There is much more than meets the eye when comparing coffee drinkers and tea drinkers. Both groups have peculiar rituals surrounding their preferred beverage, are picky about the specifics of brewing, and are fervent about spreading their love of their drink to others. Although specialized equipment and tools make the process much easier, technically, brewing coffee and tea only require hot water.
The topic of making tea in a coffee maker will be covered in this article, which deviates from our usual coffee-centric musings. We’ll talk about how to brew tea in a coffee maker and what other coffee tools a coffee enthusiast can use to explore the world of tea.
Can You Brew Tea in a Coffee Maker?
In a typical countertop coffee maker, you can certainly brew tea without any issues.
It doesn’t matter whether you put tea or coffee in a coffee maker because all it is is a device that runs hot water through a basket filled with whatever you want to put in it.
But hold off on pouring your pricey loose-leaf tea into the filter basket of your coffee maker just yet! It is not a good idea for a variety of reasons.
The situation is slightly different if you use a coffee maker that uses pods.
How to Make Tea in a Coffee Maker
Clean Your Coffee Pot
Can you picture the flavor of tea brewed in a coffee pot that hasn’t been cleaned?! You need to clean your coffee maker first unless you only intend to use it for tea—and chances are, that’s not the case. Avoid skipping this crucial step, or your Oolong tea will develop a distinct coffee flavor after months of coffee brewing.
• The carafe should be filled with four cups of vinegar before being poured into the reservoir.
• 30 minutes should be given for the vinegar to sit.
• Let the vinegar go through a brewing cycle and then turn the coffee maker on.
• Run another brewing cycle after adding more cold water to the reservoir in your carafe.
• Till the vinegar smell and any vinegar residue are gone, repeat one or two more times.
To remove any lingering coffee residue, wipe down the coffee maker as a whole, paying particular attention to the nooks and crannies near the basket compartment where coffee grounds can sometimes get caught.
Consider the Tea You Want to Brew
Not all teas will work well in a coffee maker, but some will. The rich flavor of various teas can only be extracted by steeping them for varying amounts of time and at varying water temperatures. (For each type of tea, Teatulia offers a brewing chart.)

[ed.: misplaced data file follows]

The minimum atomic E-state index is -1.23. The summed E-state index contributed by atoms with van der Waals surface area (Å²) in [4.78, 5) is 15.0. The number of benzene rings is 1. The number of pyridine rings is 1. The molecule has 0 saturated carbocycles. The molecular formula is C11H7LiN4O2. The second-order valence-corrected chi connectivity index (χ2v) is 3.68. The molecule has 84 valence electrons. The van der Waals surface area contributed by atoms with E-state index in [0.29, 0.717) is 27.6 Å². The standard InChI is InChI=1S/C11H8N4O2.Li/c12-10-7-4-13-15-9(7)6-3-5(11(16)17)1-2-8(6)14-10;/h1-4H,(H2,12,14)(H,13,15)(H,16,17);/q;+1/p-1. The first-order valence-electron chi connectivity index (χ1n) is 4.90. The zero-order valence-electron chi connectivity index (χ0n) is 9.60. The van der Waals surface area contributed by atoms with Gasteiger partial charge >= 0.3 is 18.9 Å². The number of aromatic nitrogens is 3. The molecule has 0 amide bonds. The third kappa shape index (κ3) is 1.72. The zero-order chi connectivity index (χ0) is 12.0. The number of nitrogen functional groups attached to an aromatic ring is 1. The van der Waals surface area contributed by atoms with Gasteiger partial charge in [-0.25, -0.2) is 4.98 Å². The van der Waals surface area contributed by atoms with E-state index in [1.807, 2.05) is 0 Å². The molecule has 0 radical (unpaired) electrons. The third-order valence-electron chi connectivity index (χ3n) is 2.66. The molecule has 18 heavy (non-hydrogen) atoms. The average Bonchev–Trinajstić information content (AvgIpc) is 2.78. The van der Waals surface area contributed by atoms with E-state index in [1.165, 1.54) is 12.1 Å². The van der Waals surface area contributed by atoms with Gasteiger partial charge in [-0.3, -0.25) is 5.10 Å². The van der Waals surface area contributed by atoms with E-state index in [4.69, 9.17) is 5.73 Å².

Decide on Using Loose Tea Or Tea Bags
Once you’ve settled on a type of tea to brew, your next question might be, “Do I drink tea in bags or loose leaves?” In reality, you can choose either. If you select loose tea, bear in mind that there are numerous applications for it.
• Spread the loose tea leaves throughout the filter basket after lining it with a filter.
• Remove the coffee filter from the filter basket and distribute the loose tea there.
• The loose tea should be placed in the carafe, covered with hot water, and allowed to steep before being strained and served.
As you can imagine, using tea bags during the steeping process might be simpler and less messy, but the end result might not be as flavorful.
• Tea is scattered on a filter in the filter basket after a tea bag has been cut open.
• Place the bags in the filter basket without the filter.
What volume of tea should you use? Again, there is some disagreement here, but most tea connoisseurs concur that one teaspoon of loose tea (or one tea bag) for every eight ounces of water should be sufficient.
You’ve got it now, then! Don’t forget that you can also make iced tea. Once your hot brew cycle is complete, let your tea cool before adding ice or chilling.
What About Other Types of Coffee Makers?
Up until this point, we have only discussed the good ol’ reliable automatic drip, coffee maker. You can make tea using various coffee brewing techniques, such as a French press coffee maker, did you know that? Although it requires more perseverance, the result might be a cup with better flavor!
An electric or stovetop percolator is another option. In a coffee percolator, water is heated to boiling point at the bottom before being shot up a tube and sprayed onto your delicate leaves or bags. Be aware, though, that if you use tea leaves, they might leave behind residue in the tubes and ruin the flavor of subsequent coffee brews.
What about Keurigs? You can buy K-cups of tea online or at your neighborhood grocery store. Again, if you don’t mind, give it a try even though the tea might not be as strong as loose leaves or tea bags.
Since tea and coffee both use the same basic brewing process, some coffee makers can also be used to make tea. While immersion-style brewers like the French press are great for making tea, the most popular automatic drip coffee makers that many people have on their kitchen counters won’t work.
Read More: How to Use a Keurig: Step-by-step Guide